Costco warehouse stores sell their gas only to members. Modesto’s next-lowest price, available to the general public, was $2.59, at Arco stations on West Orangeburg Avenue, Yosemite Boulevard, Crows Landing Road and North Carpenter Road. …

Click here to read the full article from the Modesto Bee

 

Without Government Unions, there Would be No Gas Tax Increase

LA-Freeway-Xchange-110-105Nobody argues that California’s roads need huge upgrades. But the solution didn’t require the $0.12 per gallon tax hike that went into effect Nov. 1. The root cause of these neglected roads – and the reason even more taxes will never be enough to fix them – is the power of public sector unions, whose agenda is consistently at odds with the public interest. Let us count the ways.

1 – CalTrans mismanagement:

CalTrans could have done a much better job of maintaining California’s roads. One of the most diligent critics (and auditors) of CalTrans is state Senator John Moorlach (R-Costa Mesa), the only CPA in California’s state legislature. Last year, Moorlach released a report on CalTrans which he summarized in “7-Step Fix for ‘Mismanaged’ Caltrans,” an article on his official website. Just a few highlights include the following:

  • In May 2014 the Legislative Analyst Office determined that CalTrans was overstaffed by 3,500 architects and engineers, costing over $500 million per year.
  • While to an average state transportation agency outsources over 50% of its work, CalTrans outsources only 10% of its work. Arizona and Florida outsource more than 80%.
  • 54% of CalTrans staff is at or near retirement age, so a hiring freeze would reduce staff merely through attrition, without requiring layoffs.

But Moorlach didn’t make explicit the reason CalTrans is mismanaged. It’s because the unions that run Sacramento don’t want to outsource CalTrans work. The unions don’t want to reduce CalTrans headcount, or hold CalTrans management accountable. Those actions might help Californians, but they would undermine union power.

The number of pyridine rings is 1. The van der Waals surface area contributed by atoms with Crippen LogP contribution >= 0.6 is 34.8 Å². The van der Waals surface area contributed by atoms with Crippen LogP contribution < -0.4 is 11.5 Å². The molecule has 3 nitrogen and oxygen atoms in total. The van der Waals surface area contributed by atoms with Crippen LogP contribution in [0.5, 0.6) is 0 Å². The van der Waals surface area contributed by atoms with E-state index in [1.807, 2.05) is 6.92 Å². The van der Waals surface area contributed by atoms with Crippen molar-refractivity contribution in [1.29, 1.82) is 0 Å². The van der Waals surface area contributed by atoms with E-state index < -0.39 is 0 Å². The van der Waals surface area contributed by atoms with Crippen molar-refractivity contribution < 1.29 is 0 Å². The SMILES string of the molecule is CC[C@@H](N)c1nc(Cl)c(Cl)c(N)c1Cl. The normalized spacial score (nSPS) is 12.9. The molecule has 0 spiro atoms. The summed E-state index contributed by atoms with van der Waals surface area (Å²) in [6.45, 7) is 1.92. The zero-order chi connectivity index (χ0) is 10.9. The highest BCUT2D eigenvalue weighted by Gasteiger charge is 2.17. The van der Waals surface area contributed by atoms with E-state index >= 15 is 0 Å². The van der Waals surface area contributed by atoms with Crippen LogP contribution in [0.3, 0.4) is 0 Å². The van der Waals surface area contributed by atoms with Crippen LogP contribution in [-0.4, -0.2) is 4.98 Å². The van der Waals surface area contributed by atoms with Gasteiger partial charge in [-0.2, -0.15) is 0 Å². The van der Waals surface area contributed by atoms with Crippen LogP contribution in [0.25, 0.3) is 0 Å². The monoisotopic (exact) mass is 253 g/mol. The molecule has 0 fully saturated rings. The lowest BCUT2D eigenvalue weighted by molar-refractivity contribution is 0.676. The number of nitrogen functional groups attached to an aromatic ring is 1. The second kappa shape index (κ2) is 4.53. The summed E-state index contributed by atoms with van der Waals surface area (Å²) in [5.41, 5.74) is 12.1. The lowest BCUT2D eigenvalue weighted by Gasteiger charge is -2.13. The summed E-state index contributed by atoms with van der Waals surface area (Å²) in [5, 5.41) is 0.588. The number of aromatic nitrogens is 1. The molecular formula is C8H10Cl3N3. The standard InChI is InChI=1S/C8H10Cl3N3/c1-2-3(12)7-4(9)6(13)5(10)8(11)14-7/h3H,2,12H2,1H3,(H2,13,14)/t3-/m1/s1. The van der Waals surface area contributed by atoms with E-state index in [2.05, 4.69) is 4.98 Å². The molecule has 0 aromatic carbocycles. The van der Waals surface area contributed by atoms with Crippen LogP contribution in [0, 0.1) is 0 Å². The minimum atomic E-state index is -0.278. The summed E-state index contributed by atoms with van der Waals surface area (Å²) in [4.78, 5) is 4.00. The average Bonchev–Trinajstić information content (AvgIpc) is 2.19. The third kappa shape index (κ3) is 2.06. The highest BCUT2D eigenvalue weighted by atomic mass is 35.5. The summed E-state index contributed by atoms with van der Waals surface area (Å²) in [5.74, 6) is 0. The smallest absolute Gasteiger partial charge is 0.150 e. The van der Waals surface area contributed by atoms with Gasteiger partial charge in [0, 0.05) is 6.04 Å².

2 – Bullet train boondoggle:

Money that could have been allocated to maintain and improve California’s roads is being squandered on a train that will do nothing to ameliorate California’s transportation challenges. A LOT of money. According to the American Road and Transportation Builders Association, California’s freeways can be resurfaced and have a lane added in each direction at a cost of roughly $5.0 million per mile in rural areas, about twice that in urban areas.

Meanwhile, the latest estimate for California’s “bullet train,” is $98 billion (that’s $245 million per mile), thanks to construction delays, and design challenges including nearly 50 miles of tunnels through seismically active mountains to the north and south. And hardly anyone is going to ride it. Ridership won’t even pay operating costs. But Sacramento pushes ahead with this monstrous waste when that same money could (at the urban price of $10 million per mile) resurface and add a lane in each direction to 10,000 miles of California’s freeways. Imagine smooth, unclogged roads. It’s not impossible. It’s just policy priorities.

But while bad roads destroy the chassis of millions of cars and trucks, and commuters endure stop-and-go traffic year after year, the California High Speed Rail Authority dutifully pushes on. Why?